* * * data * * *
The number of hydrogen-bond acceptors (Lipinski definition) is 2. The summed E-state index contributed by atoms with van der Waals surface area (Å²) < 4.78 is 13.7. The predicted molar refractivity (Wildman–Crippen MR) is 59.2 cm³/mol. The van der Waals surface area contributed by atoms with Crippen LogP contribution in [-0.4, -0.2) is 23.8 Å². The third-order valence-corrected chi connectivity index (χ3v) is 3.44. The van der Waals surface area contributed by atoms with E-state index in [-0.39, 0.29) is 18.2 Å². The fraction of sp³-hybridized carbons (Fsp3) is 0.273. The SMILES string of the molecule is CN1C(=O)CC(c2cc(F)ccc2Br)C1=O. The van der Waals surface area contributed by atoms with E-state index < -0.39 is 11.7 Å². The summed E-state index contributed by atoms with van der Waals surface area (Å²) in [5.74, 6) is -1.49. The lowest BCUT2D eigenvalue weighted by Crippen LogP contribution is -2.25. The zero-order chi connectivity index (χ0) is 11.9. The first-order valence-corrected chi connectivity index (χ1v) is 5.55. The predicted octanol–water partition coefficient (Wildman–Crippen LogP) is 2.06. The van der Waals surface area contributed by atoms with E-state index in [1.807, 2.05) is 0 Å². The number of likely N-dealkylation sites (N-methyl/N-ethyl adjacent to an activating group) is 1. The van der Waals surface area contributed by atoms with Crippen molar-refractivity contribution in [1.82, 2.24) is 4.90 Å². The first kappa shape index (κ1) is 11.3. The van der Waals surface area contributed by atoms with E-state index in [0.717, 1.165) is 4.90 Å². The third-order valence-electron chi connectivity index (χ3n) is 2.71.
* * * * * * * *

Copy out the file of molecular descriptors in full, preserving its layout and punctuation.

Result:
The number of hydrogen-bond acceptors (Lipinski definition) is 2. The summed E-state index contributed by atoms with van der Waals surface area (Å²) < 4.78 is 13.7. The predicted molar refractivity (Wildman–Crippen MR) is 59.2 cm³/mol. The van der Waals surface area contributed by atoms with Crippen LogP contribution in [-0.4, -0.2) is 23.8 Å². The third-order valence-corrected chi connectivity index (χ3v) is 3.44. The van der Waals surface area contributed by atoms with E-state index in [-0.39, 0.29) is 18.2 Å². The fraction of sp³-hybridized carbons (Fsp3) is 0.273. The SMILES string of the molecule is CN1C(=O)CC(c2cc(F)ccc2Br)C1=O. The van der Waals surface area contributed by atoms with E-state index < -0.39 is 11.7 Å². The summed E-state index contributed by atoms with van der Waals surface area (Å²) in [5.74, 6) is -1.49. The lowest BCUT2D eigenvalue weighted by Crippen LogP contribution is -2.25. The zero-order chi connectivity index (χ0) is 11.9. The first-order valence-corrected chi connectivity index (χ1v) is 5.55. The predicted octanol–water partition coefficient (Wildman–Crippen LogP) is 2.06. The van der Waals surface area contributed by atoms with E-state index in [1.807, 2.05) is 0 Å². The number of likely N-dealkylation sites (N-methyl/N-ethyl adjacent to an activating group) is 1. The van der Waals surface area contributed by atoms with Crippen molar-refractivity contribution in [1.82, 2.24) is 4.90 Å². The first kappa shape index (κ1) is 11.3. The van der Waals surface area contributed by atoms with E-state index in [0.717, 1.165) is 4.90 Å². The third-order valence-electron chi connectivity index (χ3n) is 2.71.